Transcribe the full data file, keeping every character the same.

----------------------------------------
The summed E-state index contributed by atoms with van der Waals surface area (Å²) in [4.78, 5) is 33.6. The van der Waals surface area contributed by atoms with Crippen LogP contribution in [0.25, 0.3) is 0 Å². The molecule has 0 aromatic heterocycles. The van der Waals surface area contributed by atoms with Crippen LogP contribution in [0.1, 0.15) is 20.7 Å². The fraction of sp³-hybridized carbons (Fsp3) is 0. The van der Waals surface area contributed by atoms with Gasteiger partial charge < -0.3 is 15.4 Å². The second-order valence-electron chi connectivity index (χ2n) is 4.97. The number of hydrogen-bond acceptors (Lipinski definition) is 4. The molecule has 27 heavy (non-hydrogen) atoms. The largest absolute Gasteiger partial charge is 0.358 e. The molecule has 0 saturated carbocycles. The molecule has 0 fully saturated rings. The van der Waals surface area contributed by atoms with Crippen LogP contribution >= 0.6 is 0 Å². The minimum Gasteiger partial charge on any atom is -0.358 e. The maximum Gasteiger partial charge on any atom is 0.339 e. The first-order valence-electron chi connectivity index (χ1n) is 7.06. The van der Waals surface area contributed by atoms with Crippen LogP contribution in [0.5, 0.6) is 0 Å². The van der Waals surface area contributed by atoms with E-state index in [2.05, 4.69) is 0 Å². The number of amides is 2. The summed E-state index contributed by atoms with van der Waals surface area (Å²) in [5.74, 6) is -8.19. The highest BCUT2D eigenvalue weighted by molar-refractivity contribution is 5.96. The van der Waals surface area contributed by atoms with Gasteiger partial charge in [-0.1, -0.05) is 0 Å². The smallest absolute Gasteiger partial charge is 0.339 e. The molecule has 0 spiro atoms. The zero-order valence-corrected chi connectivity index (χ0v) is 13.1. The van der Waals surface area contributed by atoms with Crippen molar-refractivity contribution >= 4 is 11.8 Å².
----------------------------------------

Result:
The summed E-state index contributed by atoms with van der Waals surface area (Å²) in [4.78, 5) is 33.6. The van der Waals surface area contributed by atoms with Crippen LogP contribution in [0.25, 0.3) is 0 Å². The molecule has 0 aromatic heterocycles. The van der Waals surface area contributed by atoms with Crippen LogP contribution in [0.1, 0.15) is 20.7 Å². The fraction of sp³-hybridized carbons (Fsp3) is 0. The van der Waals surface area contributed by atoms with Gasteiger partial charge < -0.3 is 15.4 Å². The second-order valence-electron chi connectivity index (χ2n) is 4.97. The number of hydrogen-bond acceptors (Lipinski definition) is 4. The molecule has 27 heavy (non-hydrogen) atoms. The largest absolute Gasteiger partial charge is 0.358 e. The molecule has 0 saturated carbocycles. The molecule has 0 fully saturated rings. The van der Waals surface area contributed by atoms with Crippen LogP contribution >= 0.6 is 0 Å². The minimum Gasteiger partial charge on any atom is -0.358 e. The maximum Gasteiger partial charge on any atom is 0.339 e. The first-order valence-electron chi connectivity index (χ1n) is 7.06. The van der Waals surface area contributed by atoms with Crippen LogP contribution in [0.5, 0.6) is 0 Å². The van der Waals surface area contributed by atoms with E-state index in [2.05, 4.69) is 0 Å². The number of amides is 2. The summed E-state index contributed by atoms with van der Waals surface area (Å²) in [5.74, 6) is -8.19. The highest BCUT2D eigenvalue weighted by molar-refractivity contribution is 5.96. The van der Waals surface area contributed by atoms with Gasteiger partial charge in [-0.1, -0.05) is 0 Å². The smallest absolute Gasteiger partial charge is 0.339 e. The molecule has 0 spiro atoms. The zero-order valence-corrected chi connectivity index (χ0v) is 13.1. The van der Waals surface area contributed by atoms with Crippen molar-refractivity contribution >= 4 is 11.8 Å².